Thursday, November 29, 2007

Ag News Rounduup

USDA Chief Economist Keith Collins to retire.

USDA Chief Economist Dr. Keith Collins will retire on January 3rd. Collins has served as USDA Chief Economist for the past 15 years overseeing USDA‘s program of market forecasts and projections. Collins‘ 32 years of federal service has included leadership with wide-ranging impact in the economic analysis of agricultural policy, energy and bioproducts, risk assessment and cost-benefit analysis, and global climate change. Collins has also served as Chairman of the Board of Directors of the Federal Crop Insurance Corporation.

Kennebuc Journal - Rescuing the Farm Bill

Maine's two senators are moderate Republicans who have both expressed strong support for expanding the nutrition programs in the Farm Bill. Yet their support was curiously lacking when it came time to push for continued action on the bill.
We hope that in this current impasse Sens. Susan Collins and Olympia Snowe will do as they have often done, and seek the commonsense middle ground which would allow the Farm Bill to be taken up again. That, in turn, will move this country a little bit closer to adequately feeding the growing numbers of people who need the government's help to put food on the table.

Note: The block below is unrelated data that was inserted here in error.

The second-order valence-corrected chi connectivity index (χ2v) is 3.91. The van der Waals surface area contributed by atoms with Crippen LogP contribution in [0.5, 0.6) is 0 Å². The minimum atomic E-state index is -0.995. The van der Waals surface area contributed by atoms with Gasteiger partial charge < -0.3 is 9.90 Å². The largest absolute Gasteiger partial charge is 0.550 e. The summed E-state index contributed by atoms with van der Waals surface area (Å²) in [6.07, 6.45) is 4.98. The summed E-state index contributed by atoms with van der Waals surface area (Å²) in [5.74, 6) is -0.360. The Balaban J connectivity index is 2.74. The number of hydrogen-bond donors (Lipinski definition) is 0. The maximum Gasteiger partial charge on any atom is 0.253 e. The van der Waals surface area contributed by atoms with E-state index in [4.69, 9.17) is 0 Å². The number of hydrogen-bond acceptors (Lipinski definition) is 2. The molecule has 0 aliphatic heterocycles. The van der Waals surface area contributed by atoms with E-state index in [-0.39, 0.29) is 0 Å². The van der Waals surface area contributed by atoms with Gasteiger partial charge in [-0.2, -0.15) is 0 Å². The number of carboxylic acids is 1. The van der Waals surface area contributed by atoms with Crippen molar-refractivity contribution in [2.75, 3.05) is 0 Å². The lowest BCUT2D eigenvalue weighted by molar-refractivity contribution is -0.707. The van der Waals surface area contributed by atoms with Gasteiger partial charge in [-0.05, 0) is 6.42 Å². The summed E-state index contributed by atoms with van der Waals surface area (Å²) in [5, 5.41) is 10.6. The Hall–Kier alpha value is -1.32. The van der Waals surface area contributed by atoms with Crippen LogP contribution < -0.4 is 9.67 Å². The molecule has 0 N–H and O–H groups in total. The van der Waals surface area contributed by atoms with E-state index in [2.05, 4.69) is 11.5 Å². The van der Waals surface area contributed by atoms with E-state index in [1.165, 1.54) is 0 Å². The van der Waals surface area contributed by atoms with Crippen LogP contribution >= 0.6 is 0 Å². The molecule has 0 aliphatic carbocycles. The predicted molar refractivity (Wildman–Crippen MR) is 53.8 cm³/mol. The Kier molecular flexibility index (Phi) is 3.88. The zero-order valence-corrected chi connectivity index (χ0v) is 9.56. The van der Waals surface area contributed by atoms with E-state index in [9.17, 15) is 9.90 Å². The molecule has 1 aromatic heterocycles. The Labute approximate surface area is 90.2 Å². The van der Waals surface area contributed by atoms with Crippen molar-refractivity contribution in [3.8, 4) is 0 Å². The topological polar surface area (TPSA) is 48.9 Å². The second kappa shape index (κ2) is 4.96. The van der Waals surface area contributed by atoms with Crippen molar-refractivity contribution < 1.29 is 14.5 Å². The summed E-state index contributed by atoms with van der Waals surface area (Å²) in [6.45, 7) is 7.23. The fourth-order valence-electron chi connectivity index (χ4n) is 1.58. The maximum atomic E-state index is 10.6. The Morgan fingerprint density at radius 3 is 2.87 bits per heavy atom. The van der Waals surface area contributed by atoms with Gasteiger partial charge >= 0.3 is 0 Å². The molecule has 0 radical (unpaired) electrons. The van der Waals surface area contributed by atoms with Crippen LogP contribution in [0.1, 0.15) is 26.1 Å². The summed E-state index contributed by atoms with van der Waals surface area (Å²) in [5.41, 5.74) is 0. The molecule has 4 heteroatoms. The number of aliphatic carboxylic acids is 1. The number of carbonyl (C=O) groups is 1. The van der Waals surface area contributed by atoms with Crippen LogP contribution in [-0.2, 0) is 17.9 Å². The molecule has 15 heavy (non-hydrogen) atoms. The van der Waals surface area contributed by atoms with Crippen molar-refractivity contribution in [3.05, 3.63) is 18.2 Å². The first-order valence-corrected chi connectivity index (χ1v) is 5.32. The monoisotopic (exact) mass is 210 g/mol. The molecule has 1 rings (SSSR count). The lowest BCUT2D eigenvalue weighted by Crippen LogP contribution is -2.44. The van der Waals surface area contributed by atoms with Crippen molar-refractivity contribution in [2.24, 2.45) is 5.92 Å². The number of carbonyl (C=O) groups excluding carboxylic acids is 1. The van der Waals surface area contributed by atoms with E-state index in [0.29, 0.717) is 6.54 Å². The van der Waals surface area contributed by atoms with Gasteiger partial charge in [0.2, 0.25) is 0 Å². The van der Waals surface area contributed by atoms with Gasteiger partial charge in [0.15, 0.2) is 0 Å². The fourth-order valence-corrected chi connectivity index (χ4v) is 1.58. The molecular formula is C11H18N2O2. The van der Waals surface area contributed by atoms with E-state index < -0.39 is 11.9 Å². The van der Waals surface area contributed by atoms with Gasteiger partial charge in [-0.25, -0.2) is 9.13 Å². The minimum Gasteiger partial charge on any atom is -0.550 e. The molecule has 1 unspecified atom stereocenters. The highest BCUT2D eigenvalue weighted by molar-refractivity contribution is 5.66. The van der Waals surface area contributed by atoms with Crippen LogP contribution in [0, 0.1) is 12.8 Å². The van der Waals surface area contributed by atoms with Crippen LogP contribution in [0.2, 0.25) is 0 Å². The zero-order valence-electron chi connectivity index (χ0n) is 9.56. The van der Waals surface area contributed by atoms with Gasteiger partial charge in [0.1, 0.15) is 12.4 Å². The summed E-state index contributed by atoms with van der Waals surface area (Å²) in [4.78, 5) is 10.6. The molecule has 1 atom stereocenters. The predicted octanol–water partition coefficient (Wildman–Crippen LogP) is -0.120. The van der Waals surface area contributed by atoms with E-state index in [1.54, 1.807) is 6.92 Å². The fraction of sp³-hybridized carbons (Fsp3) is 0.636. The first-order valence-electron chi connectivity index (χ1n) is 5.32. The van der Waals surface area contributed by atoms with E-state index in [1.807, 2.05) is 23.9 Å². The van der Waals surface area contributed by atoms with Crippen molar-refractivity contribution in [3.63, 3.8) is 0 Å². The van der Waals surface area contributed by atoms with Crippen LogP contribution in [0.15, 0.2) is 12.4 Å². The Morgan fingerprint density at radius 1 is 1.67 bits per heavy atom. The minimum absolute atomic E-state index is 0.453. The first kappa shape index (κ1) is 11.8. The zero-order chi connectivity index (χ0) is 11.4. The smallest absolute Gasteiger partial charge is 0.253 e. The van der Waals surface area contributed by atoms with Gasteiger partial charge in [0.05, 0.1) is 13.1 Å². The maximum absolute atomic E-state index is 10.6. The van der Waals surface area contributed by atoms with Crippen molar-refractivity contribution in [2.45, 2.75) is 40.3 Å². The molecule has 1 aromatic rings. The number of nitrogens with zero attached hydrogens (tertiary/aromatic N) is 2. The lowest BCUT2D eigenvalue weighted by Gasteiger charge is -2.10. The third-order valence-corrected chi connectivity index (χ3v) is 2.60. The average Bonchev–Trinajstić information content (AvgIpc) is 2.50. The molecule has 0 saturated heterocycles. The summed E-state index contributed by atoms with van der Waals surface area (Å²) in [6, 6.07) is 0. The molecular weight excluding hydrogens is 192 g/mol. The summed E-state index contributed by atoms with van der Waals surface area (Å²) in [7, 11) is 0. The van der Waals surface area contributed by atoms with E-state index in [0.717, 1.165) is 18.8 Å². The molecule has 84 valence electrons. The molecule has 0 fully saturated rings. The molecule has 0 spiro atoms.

Peterson - Extending Farm Bill is not a good option

Rep. Collin Peterson, D-Minn., says farmers in the northern states should oppose any one- or two-year extension of the current multi-year farm bill, if a new 2007 farm bill isn't struck. “I've been trying to talk that down,” Peterson said, speaking to a large group of farmers at the North Dakota Ag Expo and trade show, held at the Fargodome, which started Wednesday and continues through
today. The multi-year bill under-girds the region's agricultural economy - a
safety net against poor prices. The topic drew hundreds of listeners from the
thousands of show-goers.

Farm Bill Will Still Develop

“It was only Round One,” said Kate Cyrul, spokeswoman for Sen. Tom Harkin,
D-Iowa, chairman of the Senate Agriculture Committee. “He (Harkin) is certainly
realistic that we have a lot of work to do, but he’s optimistic.”
Sen. Claire McCaskill, D-Mo., is among those who believe that senators will reach
agreement on the farm bill because of political demands back home.
“We’re stuck for no good reason,” she said. “I have to believe that the politics of an
election year are going to knock this thing loose and get it to the floor for

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